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Reed: Hands off Venezuela

Reed: Hands off Venezuela

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Wyatt Reed

Wyatt Reed

By Wyatt Reed

Reed is a writer and activist who grew up in Montgomery County and spent several years in Latin America. He is based in Blacksburg.

I recently had the privilege of attending a Hands Off Venezuela rally and teach-in at the White House alongside thousands of dedicated anti-imperialist activists and other advocates for a more peaceful and pluralistic world. Contrary to the widely held belief that the U.S. war machine can no longer be resisted, these events were a refreshing reminder that conventional wisdom is often nonsense.

From the people physically protecting Venezuelan diplomatic facilities in D.C. from opposition coup plotters who attempted to illegally occupy them, to those disrupting their cocktail parties and press conferences, to the journalists reporting firsthand from Caracas to expose the non-stop fake news from a complicit mainstream media; the international, intersectional network of courageous dissenters is growing in size and influence.

On the other hand, aside from crippling sanctions the various Trojan horses cooked up by the U.S. foreign policy establishment have largely failed. Outside of the west, Juan Guaido’s self-coronation was widely ridiculed or ignored. Multiple efforts at sabotaging the electrical grid have succeeded only in pushing China to help upgrade Venezuelan cybersecurity. Their laughable attempt to violate Venezuelan sovereignty with so-called humanitarian aid was laced with cruel irony: while the government here was opening fire on Katrina survivors collecting supplies, Venezuela was among the first to offer real humanitarian aid. This included two mobile hospital units, 120 specialists in First Aid and search and rescue, an internationally recognized disaster relief unit, 10 water purification stations, eight electric generators, 20 tons of drinking water, 50 tons of canned food, and 5,000 blankets. The Bush administration refused the offer outright, and over 1,200 citizens died as a result of the man-made catastrophe.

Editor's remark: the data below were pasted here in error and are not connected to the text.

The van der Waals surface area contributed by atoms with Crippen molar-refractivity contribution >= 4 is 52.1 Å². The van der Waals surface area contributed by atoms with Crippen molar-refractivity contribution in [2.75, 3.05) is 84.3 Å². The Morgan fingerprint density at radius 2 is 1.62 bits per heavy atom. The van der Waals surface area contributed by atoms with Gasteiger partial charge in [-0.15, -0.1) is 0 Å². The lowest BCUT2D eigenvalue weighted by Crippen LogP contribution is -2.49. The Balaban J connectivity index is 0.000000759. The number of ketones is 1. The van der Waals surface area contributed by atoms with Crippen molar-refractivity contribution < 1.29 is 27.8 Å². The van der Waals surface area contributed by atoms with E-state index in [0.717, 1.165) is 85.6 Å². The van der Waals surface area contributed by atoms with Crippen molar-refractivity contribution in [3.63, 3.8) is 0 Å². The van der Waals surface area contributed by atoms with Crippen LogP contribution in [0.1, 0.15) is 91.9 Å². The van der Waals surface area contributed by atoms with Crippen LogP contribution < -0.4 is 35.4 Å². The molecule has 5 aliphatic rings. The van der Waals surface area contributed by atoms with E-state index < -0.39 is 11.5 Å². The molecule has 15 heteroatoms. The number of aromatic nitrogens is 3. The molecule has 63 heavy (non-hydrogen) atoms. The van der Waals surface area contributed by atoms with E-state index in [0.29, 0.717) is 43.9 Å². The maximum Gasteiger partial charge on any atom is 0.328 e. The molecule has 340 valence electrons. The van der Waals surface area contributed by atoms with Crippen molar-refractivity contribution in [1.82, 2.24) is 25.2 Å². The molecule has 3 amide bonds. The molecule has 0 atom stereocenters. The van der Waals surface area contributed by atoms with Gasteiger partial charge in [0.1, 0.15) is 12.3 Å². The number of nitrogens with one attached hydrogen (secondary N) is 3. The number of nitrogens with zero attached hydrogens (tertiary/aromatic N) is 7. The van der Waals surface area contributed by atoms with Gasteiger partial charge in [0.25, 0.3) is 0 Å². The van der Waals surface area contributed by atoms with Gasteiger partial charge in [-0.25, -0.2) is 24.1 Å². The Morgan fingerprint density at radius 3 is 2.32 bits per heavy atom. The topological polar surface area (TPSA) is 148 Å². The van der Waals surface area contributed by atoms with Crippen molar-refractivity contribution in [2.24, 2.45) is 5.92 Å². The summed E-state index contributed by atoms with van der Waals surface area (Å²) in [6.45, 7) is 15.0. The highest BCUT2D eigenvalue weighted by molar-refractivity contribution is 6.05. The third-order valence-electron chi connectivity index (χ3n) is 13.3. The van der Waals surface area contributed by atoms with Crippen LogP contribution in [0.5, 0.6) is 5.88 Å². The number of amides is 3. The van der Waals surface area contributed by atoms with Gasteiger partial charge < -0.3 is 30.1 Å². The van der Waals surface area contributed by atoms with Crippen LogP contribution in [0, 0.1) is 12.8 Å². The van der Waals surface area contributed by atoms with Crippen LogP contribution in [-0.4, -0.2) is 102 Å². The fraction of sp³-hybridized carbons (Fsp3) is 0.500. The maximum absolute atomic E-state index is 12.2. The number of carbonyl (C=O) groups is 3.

So you’ll have to excuse those of us who doubt the sincerity of the U.S. government’s intentions. Unless we believe Donald Trump awoke one morning with a genuine desire to help struggling Venezuelans, we’re inclined to take him at his word when, according to former acting FBI director Andrew McCabe, he called Venezuela “the country we should be going to war with.” “They have all that oil and they’re right on our back door,” he allegedly noted.

Trump didn’t need any convincing, and neither did a military and foreign policy establishment that’s been desperately trying to destroy socialism in Venezuela since Hugo Chavez was elected in 1999. After kicking out Exxon and nationalizing their oil, Venezuelans have been using the proceeds to restore vision to 700,000 people, build 2,500,000 homes, and establish universal literacy and educational access. These achievements are incredible — they’re also why Venezuela had to be destroyed. And they’re why the U.S. government continues imposing deadly sanctions to accomplish exactly that.

Luckily, we don’t have to look far to understand the coup, or the motivations behind it. In fact, much of The Roanoke Times’ readership has gotten a crash course in the subject over the past few years. The fight we’ve been waging to protect ourselves and our families from Big Oil and the government agencies which serve it is the same fight working Venezuelans have been in for nearly 20 years. Just as Dominion and EQM dictate policy in Richmond, Exxon and Shell dictate it in Washington. Is it any surprise that EQM board chairman David L. Porges cut his teeth overseeing Exxon’s tentacles in Asia and Australia?

When you’re already in a business that derives profit from the destruction of families’ homes and livelihoods, it’s not much of a stretch to justify taking out a whole sovereign nation. We must all understand that just as EQM (and the state police backing them) doesn’t actually aim to support working Virginians, Exxon (and the U.S. military backing them) doesn’t aim to support working Venezuelans either. If you find yourself convinced otherwise, please feel free to reach out — my friends have a few bridges under easement they’d love to sell you.

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